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Being self-employed doesn’t mean you can’t get a mortgage – far from it, although it can make it more difficult to demonstrate that not only is your income high enough, but that it’s also stable enough to support your repayments.

Working for yourself normally means you won’t have the usual payslips and P60s that employees do, so you might find you need a bit more paperwork to back up your mortgage application than you would if you worked for someone else.

We’ve put together this article to help answer any questions you might have about applying for a mortgage if you work for yourself. If you’re looking for information about owning a property as a business, check out our article Should I Own My Property Through a Limited Company or as a Sole Trader?
 

Are mortgages for self-employed people more expensive?

How do lenders assess self-employed mortgage applications?

What if I’m employed and self-employed?

Will my business structure affect my mortgage application?

What documents will I need for a self-employed mortgage application?

Do my accounts have to be produced by an accountant?

This is a really common worry, but mortgages for self-employed people are usually no more costly than they are for salaried employees. As long as you’re able to give enough evidence of your income to prove you can afford it, you should still be able to access a standard mortgage.

Generally speaking, the higher your income, the better your credit rating, and the bigger your deposit, the more likely you are to be accepted.

The mortgage market is very broad and there are often specialist lenders who will offer mortgages to people even if their financial history isn’t perfect. Some lenders also specialise in self-employed mortgage products, so it’s well worth doing your homework. You might also consider using a mortgage broker to help you navigate the mortgage market and find the best product for your needs.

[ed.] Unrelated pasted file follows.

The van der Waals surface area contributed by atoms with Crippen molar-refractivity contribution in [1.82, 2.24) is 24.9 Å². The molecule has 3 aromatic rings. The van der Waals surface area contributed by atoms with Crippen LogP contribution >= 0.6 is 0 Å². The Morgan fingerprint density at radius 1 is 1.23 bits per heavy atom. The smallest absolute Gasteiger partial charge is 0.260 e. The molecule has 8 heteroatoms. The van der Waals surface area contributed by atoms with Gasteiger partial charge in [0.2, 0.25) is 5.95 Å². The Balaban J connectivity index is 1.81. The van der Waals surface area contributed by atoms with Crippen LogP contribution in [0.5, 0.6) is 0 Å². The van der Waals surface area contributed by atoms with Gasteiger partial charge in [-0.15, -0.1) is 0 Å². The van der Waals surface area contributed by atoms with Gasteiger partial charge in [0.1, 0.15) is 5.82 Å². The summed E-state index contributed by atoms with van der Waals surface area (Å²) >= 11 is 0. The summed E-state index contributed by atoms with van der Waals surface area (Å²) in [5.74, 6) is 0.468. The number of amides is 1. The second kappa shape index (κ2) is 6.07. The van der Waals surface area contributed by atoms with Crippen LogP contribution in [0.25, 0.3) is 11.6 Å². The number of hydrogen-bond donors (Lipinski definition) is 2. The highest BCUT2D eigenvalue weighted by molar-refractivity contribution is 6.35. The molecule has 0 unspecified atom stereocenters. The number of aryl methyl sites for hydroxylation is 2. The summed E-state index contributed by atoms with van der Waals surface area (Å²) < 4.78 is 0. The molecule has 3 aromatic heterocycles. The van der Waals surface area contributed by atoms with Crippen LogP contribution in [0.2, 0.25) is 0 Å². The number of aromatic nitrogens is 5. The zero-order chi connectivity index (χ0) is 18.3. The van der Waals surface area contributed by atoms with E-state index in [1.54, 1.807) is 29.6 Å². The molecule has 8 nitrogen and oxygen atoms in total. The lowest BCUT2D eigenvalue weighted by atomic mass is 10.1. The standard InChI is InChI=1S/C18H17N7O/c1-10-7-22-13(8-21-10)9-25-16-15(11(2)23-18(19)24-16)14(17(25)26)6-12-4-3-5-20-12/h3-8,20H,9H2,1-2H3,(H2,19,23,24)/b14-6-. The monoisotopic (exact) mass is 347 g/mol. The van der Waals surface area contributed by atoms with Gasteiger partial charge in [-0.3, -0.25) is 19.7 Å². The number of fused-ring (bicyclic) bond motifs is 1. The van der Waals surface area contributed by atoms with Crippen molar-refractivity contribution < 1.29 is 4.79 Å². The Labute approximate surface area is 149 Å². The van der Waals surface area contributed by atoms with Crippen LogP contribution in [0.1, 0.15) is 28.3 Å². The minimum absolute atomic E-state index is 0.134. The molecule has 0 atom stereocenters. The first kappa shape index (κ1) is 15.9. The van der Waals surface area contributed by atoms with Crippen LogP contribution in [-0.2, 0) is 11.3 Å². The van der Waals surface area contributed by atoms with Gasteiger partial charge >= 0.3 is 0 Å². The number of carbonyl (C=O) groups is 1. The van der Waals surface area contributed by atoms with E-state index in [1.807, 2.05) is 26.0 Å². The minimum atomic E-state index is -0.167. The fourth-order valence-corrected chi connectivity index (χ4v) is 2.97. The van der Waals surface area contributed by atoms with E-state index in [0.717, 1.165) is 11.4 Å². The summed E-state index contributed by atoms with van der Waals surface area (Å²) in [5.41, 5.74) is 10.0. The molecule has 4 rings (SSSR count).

Banks and other mortgage lenders review mortgage applications by assessing how risky the applicant is as borrower. For self-employed people this usually means the lender will want to understand the business’s long-term prospects in order to see how stable your income is – and it’s your job to supply this information.

Lenders will want to know your net profit figures, not just turnover.

 
Any potential mortgage lender will look at how much the busy really makes, so they’ll be interested in the profits as well as your turnover figures.

If you’re the director of a company, then lenders will also want to look at the money you pay yourself out of the business – normally a combination of your director’s salary and dividends.

Whether your income is from freelance work, seasonal contracts, employment, or a combination of everything, it can still count towards your mortgage assessment. For most mortgage lenders though, the key to this is consistency.

You might find that some lenders will only consider self-employment income if it accounts for a particular proportion of your regular income – normally between 20% and 25% of your total income.

Just make sure you have a steady stream of work before you apply. If lenders believe your income is in decline or has patchy periods – even for reasons outside of your control – you may struggle to get a mortgage.
 

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How do mortgage lenders assess affordability?